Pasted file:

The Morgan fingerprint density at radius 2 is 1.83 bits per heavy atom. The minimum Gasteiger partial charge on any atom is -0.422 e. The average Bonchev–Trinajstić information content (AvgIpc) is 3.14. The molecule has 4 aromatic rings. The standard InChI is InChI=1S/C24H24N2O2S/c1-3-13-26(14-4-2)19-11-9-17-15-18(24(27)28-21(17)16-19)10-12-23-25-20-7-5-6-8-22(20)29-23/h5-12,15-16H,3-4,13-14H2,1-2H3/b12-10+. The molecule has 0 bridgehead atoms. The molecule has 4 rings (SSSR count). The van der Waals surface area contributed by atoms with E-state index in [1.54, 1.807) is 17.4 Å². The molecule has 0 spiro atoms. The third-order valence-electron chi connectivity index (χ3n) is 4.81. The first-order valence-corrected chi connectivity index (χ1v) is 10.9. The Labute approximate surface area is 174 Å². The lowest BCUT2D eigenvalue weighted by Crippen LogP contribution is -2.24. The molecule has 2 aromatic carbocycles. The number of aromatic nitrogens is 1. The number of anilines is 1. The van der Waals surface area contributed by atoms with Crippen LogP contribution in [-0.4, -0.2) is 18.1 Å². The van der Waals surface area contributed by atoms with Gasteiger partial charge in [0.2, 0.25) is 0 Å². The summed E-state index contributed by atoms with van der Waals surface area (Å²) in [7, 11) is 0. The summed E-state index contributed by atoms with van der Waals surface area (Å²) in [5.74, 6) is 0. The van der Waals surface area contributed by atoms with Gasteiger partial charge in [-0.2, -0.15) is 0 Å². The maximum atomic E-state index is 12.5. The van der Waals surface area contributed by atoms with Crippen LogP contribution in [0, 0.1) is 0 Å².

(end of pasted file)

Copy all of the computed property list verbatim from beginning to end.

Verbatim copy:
The Morgan fingerprint density at radius 2 is 1.83 bits per heavy atom. The minimum Gasteiger partial charge on any atom is -0.422 e. The average Bonchev–Trinajstić information content (AvgIpc) is 3.14. The molecule has 4 aromatic rings. The standard InChI is InChI=1S/C24H24N2O2S/c1-3-13-26(14-4-2)19-11-9-17-15-18(24(27)28-21(17)16-19)10-12-23-25-20-7-5-6-8-22(20)29-23/h5-12,15-16H,3-4,13-14H2,1-2H3/b12-10+. The molecule has 0 bridgehead atoms. The molecule has 4 rings (SSSR count). The van der Waals surface area contributed by atoms with E-state index in [1.54, 1.807) is 17.4 Å². The molecule has 0 spiro atoms. The third-order valence-electron chi connectivity index (χ3n) is 4.81. The first-order valence-corrected chi connectivity index (χ1v) is 10.9. The Labute approximate surface area is 174 Å². The lowest BCUT2D eigenvalue weighted by Crippen LogP contribution is -2.24. The molecule has 2 aromatic carbocycles. The number of aromatic nitrogens is 1. The number of anilines is 1. The van der Waals surface area contributed by atoms with Crippen LogP contribution in [-0.4, -0.2) is 18.1 Å². The van der Waals surface area contributed by atoms with Gasteiger partial charge in [0.2, 0.25) is 0 Å². The summed E-state index contributed by atoms with van der Waals surface area (Å²) in [7, 11) is 0. The summed E-state index contributed by atoms with van der Waals surface area (Å²) in [5.74, 6) is 0. The van der Waals surface area contributed by atoms with Gasteiger partial charge in [-0.2, -0.15) is 0 Å². The maximum atomic E-state index is 12.5. The van der Waals surface area contributed by atoms with Crippen LogP contribution in [0, 0.1) is 0 Å².